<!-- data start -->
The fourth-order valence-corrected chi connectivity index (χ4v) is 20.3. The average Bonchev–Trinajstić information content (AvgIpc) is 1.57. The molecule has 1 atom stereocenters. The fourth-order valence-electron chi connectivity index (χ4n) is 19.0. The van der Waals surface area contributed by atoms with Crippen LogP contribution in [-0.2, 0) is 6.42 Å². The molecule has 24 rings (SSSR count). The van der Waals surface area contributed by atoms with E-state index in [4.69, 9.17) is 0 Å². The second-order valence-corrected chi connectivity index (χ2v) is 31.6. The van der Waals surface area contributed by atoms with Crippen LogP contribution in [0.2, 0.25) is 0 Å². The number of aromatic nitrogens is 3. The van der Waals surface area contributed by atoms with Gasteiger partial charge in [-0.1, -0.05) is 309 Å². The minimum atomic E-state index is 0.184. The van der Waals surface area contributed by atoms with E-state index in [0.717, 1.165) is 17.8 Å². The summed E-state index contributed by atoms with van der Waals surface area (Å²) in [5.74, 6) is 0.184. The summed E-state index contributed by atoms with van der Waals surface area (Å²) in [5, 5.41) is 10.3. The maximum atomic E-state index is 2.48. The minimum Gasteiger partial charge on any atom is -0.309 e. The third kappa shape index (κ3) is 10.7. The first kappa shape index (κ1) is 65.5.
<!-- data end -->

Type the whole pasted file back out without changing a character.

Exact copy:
The fourth-order valence-corrected chi connectivity index (χ4v) is 20.3. The average Bonchev–Trinajstić information content (AvgIpc) is 1.57. The molecule has 1 atom stereocenters. The fourth-order valence-electron chi connectivity index (χ4n) is 19.0. The van der Waals surface area contributed by atoms with Crippen LogP contribution in [-0.2, 0) is 6.42 Å². The molecule has 24 rings (SSSR count). The van der Waals surface area contributed by atoms with E-state index in [4.69, 9.17) is 0 Å². The second-order valence-corrected chi connectivity index (χ2v) is 31.6. The van der Waals surface area contributed by atoms with Crippen LogP contribution in [0.2, 0.25) is 0 Å². The number of aromatic nitrogens is 3. The van der Waals surface area contributed by atoms with Gasteiger partial charge in [-0.1, -0.05) is 309 Å². The minimum atomic E-state index is 0.184. The van der Waals surface area contributed by atoms with E-state index in [0.717, 1.165) is 17.8 Å². The summed E-state index contributed by atoms with van der Waals surface area (Å²) in [5.74, 6) is 0.184. The summed E-state index contributed by atoms with van der Waals surface area (Å²) in [5, 5.41) is 10.3. The maximum atomic E-state index is 2.48. The minimum Gasteiger partial charge on any atom is -0.309 e. The third kappa shape index (κ3) is 10.7. The first kappa shape index (κ1) is 65.5.